4.5 The Bad and the Ugly: The Devastating Verdict of the Boushie Trial


Parker’s Facebook Post – a Quick Glimpse Into Differing Opinions on Boushie’s Trial

CBC full story, connected to my screenshot above. If you do one thing tonight after looking at this blog – watch CBC’s live-streamed video of reactions to the verdict. Sentiments of anger and of thanks to those who supported the family are both shared, and both incredibly emotional to watch.

Especially important is Boushie’s father’s word he shares (I won’t attempt to spell it), with media at around 6:40 in, which in English means “karma”. Powerful.

I also shared a comment – a public apology – which, to my pleasant surprise, still has no negative comments or reactions to it.

My Thoughts?

So… the jury made a verdict. They decided to let a killer go free. Race issues aside (which there are race issues) this verdict is a tragedy. A boy died, a man killed him, and the killer gets no punishment. What kind of pathetic justice system is that – white-biased or not?

More victims (the Boushie family and those in the car on that dark day) were victimized by the RCMP throughout the trial, have been further re-revictimized by this verdict, and will continue to be revictimized by the white privilege that is haunting Saskatchewan right now.

Back to my stance that there are indeed race issues here. I have heard from a lot of friends and “concerned local citizens” that “the race card is at play here” and that it has nothing to do with the fact that Stanley is white and Boushie is Indigenous. I have heard this sentiment from both white and Métis peoples and – while I feel that I cannot speak as strongly towards Métis perspectives as they have had their own unique experiences to deal through – I feel that this entire sentiment grows out of white privilege. They have the opportunity to say “you are pulling the race card” and get away with it, even though it is hurtful.

It does remain an unknown fact, that nobody can dispute and have a leg to stand on, that we do not know if Stanley shot Boushie (or on a spectrum, had any more or less inclination to shoot the boy) because he is Indigenous. I personally believe there is good reason to assume that the boy’s Indigeneity did affect Stanley’s judgement, but it would be an assumption made. I also do not care enough about Stanley as a person to determine whether or not he is a racist. I do not have that kind of time.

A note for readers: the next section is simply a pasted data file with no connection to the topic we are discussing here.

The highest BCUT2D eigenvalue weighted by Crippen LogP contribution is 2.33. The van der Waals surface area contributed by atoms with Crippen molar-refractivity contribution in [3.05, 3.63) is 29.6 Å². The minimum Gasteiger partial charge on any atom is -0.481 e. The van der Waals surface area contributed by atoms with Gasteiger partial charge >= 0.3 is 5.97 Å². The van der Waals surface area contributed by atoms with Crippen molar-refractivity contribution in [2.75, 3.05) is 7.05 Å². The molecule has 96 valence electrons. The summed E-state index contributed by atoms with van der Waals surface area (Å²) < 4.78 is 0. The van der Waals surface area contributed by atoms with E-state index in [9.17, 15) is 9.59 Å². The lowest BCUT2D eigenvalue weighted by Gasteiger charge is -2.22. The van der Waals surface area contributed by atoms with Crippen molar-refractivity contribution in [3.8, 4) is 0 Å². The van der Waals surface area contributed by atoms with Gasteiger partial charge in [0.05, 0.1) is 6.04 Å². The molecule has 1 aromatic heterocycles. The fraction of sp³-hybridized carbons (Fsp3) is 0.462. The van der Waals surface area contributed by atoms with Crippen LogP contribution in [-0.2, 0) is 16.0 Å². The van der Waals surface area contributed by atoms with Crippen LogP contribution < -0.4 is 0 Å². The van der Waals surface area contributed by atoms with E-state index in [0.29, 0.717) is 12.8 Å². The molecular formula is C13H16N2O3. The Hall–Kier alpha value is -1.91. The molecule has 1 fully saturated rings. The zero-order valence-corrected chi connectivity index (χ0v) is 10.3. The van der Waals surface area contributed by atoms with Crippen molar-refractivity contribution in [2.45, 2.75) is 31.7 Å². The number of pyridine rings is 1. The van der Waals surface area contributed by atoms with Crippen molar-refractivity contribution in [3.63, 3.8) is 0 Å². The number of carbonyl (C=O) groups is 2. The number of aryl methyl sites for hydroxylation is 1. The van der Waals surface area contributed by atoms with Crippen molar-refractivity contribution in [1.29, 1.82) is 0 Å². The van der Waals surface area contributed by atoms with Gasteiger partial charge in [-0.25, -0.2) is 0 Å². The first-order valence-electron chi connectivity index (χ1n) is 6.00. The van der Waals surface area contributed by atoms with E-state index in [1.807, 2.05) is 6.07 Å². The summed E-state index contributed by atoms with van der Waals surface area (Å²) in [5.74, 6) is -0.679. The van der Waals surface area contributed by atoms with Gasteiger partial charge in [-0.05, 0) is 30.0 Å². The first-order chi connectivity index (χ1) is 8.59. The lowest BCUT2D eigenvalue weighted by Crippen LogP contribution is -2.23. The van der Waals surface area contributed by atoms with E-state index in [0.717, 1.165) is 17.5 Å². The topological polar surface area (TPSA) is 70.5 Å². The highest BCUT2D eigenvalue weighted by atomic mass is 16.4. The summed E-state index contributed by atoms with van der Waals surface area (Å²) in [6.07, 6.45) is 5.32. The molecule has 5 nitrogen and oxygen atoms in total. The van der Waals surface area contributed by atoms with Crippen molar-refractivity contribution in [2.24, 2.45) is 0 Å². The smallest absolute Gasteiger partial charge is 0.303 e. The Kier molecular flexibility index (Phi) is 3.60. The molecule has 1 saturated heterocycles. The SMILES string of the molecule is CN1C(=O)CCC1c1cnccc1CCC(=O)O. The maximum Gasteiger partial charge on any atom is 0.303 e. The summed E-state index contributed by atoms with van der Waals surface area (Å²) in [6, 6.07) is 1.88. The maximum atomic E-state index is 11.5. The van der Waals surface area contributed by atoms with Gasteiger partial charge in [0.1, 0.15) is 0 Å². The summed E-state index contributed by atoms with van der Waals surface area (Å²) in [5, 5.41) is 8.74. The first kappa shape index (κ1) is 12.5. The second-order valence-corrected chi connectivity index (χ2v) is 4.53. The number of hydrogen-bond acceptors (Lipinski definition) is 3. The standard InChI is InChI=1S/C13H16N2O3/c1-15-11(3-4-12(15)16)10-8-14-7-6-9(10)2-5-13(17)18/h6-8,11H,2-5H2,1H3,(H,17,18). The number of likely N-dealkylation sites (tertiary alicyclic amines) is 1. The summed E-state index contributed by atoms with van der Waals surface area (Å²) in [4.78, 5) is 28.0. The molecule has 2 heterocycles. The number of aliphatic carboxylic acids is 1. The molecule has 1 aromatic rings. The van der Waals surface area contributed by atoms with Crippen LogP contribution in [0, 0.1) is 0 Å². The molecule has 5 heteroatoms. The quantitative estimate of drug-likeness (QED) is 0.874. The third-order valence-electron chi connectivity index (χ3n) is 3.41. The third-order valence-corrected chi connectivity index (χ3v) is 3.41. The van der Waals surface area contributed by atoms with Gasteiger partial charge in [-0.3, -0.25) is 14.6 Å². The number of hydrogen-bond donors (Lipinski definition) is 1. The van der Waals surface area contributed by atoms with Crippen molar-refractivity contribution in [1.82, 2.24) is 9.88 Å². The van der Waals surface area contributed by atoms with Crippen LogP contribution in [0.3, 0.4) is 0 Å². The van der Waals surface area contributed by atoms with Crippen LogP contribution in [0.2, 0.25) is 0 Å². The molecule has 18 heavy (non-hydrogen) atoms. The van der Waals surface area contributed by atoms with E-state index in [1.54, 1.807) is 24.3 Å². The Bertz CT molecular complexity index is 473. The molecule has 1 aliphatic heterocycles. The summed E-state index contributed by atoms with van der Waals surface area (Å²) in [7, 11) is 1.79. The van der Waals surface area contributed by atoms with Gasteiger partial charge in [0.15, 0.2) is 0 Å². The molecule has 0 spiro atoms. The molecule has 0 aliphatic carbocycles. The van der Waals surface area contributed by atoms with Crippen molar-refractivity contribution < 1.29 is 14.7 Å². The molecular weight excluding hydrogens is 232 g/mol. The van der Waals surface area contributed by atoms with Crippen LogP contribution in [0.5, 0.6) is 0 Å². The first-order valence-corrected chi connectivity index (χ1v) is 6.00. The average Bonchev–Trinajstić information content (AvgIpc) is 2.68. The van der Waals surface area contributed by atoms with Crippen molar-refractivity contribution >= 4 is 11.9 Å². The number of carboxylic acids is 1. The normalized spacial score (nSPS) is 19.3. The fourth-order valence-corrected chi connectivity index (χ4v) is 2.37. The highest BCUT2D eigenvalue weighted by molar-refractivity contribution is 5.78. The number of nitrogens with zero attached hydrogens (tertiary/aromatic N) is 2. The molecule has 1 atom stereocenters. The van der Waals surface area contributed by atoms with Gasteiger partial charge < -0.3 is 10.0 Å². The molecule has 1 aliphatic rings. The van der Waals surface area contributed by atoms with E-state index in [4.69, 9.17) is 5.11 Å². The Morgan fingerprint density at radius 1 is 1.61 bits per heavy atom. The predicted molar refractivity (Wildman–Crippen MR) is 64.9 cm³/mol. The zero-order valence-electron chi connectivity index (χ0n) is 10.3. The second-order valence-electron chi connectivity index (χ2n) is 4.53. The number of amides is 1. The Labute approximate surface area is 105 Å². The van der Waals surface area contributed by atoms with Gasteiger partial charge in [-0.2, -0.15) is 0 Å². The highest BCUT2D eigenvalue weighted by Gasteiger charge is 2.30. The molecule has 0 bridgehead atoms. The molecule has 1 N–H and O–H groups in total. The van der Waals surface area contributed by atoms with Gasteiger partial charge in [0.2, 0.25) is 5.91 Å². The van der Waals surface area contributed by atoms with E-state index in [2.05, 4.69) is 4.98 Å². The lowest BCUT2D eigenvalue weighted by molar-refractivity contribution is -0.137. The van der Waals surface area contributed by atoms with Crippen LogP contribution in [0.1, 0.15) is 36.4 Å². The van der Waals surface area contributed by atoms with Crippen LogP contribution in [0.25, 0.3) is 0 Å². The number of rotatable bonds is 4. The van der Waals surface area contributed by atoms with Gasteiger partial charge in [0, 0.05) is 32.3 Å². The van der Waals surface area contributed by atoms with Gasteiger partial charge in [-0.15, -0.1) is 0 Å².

It cannot be denied that, if we look at the history of crimes against Indigenous peoples and white people, there is a serious skew here. White people are, in general, more likely to commit violence against “others”. We see it in the amount of recorded crimes, AND the amount of unrecorded crimes, like the filthy racist vile coming off of peoples’ fingers on keyboards as they write their Facebook comments against “Natives”.

One cannot argue that, if you are white and you are messing around on back country roads, you are more likely to stay alive than if you are non-white while doing the exact same stupid things that white kids do. If you try to argue anything else, you also do not have a leg to stand on.

It really does not matter what Stanley’s thoughts are. This trial became a symbol for white and Indigenous relations. So many Indigenous peoples and allies like myself were counting on this verdict to be made “right”, and to show that there is hope in reconciliation – that the justice system, too, is being Indigenized. I think that – moreso than the local farmer who made an arrogant and completely inappropriate decision – it is the justice system and the culture of Saskatchewan that is the “race issue”.

So yes, this trial has everything to do with race. And the verdict showed the whole world how flawed our system really is.

This is exactly why I am not the first one to say “He shot him because he was Indigenous!” BUT I am the first one to state my disagreement or shake my head in shame when someone says “But this isn’t about race!”

Both white people and Indigenous people in Saskatchewan have made it about race. This is akin to people in a room starting to throw food at one another while other people sit and go “this wasn’t supposed to be a food fight” and walk out instead of trying to figure out how to solve the problem. This would be fine – to just remove oneself from the situation – except that the proverbial “food” in question is literally marginalizing one side of the battle, even today. If you aren’t helping, you are hurting.

And, regardless of Stanley’s personal feelings that day…

My friend puts it best in his comment you can read above when he says “That he [Stanley] isn’t in jail for it [the murder of Boushie] is a testament to a system that makes exceptions to law for white people, and treats indigenous people as worth less than a quad” (Parker Houghtaling). That, again, cannot be denied, and makes my heart break.

BTW, my references to old westerns in my title (The Good, The Bad, and the Ugly) are intentional. I reflected in passing in my ELIB class with Barbara McNeill that the entire genre of Westerns essentially perpetuate colonial mindsets. She didn’t disagree. Furthermore this Western saying has even more of a biting accuracy when we discuss this “showdown” that happened between Gerald Stanley and Indigenous kids.